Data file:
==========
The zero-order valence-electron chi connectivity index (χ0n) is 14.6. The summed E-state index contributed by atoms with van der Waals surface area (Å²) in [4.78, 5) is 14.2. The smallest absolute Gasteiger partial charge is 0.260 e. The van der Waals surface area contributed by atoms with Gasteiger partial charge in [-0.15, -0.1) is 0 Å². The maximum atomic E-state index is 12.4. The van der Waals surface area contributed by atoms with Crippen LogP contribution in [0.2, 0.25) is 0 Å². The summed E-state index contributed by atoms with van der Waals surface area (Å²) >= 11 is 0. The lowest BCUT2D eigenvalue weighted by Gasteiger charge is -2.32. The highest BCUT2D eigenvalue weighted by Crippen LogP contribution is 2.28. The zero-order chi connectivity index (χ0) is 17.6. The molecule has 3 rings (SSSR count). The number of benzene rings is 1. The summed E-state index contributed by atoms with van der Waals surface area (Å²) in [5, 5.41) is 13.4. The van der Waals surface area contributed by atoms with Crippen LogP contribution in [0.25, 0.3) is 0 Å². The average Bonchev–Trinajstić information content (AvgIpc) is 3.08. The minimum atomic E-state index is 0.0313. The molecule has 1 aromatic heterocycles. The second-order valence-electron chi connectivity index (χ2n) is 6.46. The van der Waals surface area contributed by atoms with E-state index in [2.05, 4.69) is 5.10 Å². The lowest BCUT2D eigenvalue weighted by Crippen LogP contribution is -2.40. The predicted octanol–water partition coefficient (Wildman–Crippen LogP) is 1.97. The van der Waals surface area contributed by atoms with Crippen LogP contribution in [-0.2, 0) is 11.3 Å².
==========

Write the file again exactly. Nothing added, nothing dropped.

The zero-order valence-electron chi connectivity index (χ0n) is 14.6. The summed E-state index contributed by atoms with van der Waals surface area (Å²) in [4.78, 5) is 14.2. The smallest absolute Gasteiger partial charge is 0.260 e. The van der Waals surface area contributed by atoms with Gasteiger partial charge in [-0.15, -0.1) is 0 Å². The maximum atomic E-state index is 12.4. The van der Waals surface area contributed by atoms with Crippen LogP contribution in [0.2, 0.25) is 0 Å². The summed E-state index contributed by atoms with van der Waals surface area (Å²) >= 11 is 0. The lowest BCUT2D eigenvalue weighted by Gasteiger charge is -2.32. The highest BCUT2D eigenvalue weighted by Crippen LogP contribution is 2.28. The zero-order chi connectivity index (χ0) is 17.6. The molecule has 3 rings (SSSR count). The number of benzene rings is 1. The summed E-state index contributed by atoms with van der Waals surface area (Å²) in [5, 5.41) is 13.4. The van der Waals surface area contributed by atoms with Crippen LogP contribution in [0.25, 0.3) is 0 Å². The average Bonchev–Trinajstić information content (AvgIpc) is 3.08. The minimum atomic E-state index is 0.0313. The molecule has 1 aromatic heterocycles. The second-order valence-electron chi connectivity index (χ2n) is 6.46. The van der Waals surface area contributed by atoms with E-state index in [2.05, 4.69) is 5.10 Å². The lowest BCUT2D eigenvalue weighted by Crippen LogP contribution is -2.40. The predicted octanol–water partition coefficient (Wildman–Crippen LogP) is 1.97. The van der Waals surface area contributed by atoms with Crippen LogP contribution in [-0.2, 0) is 11.3 Å².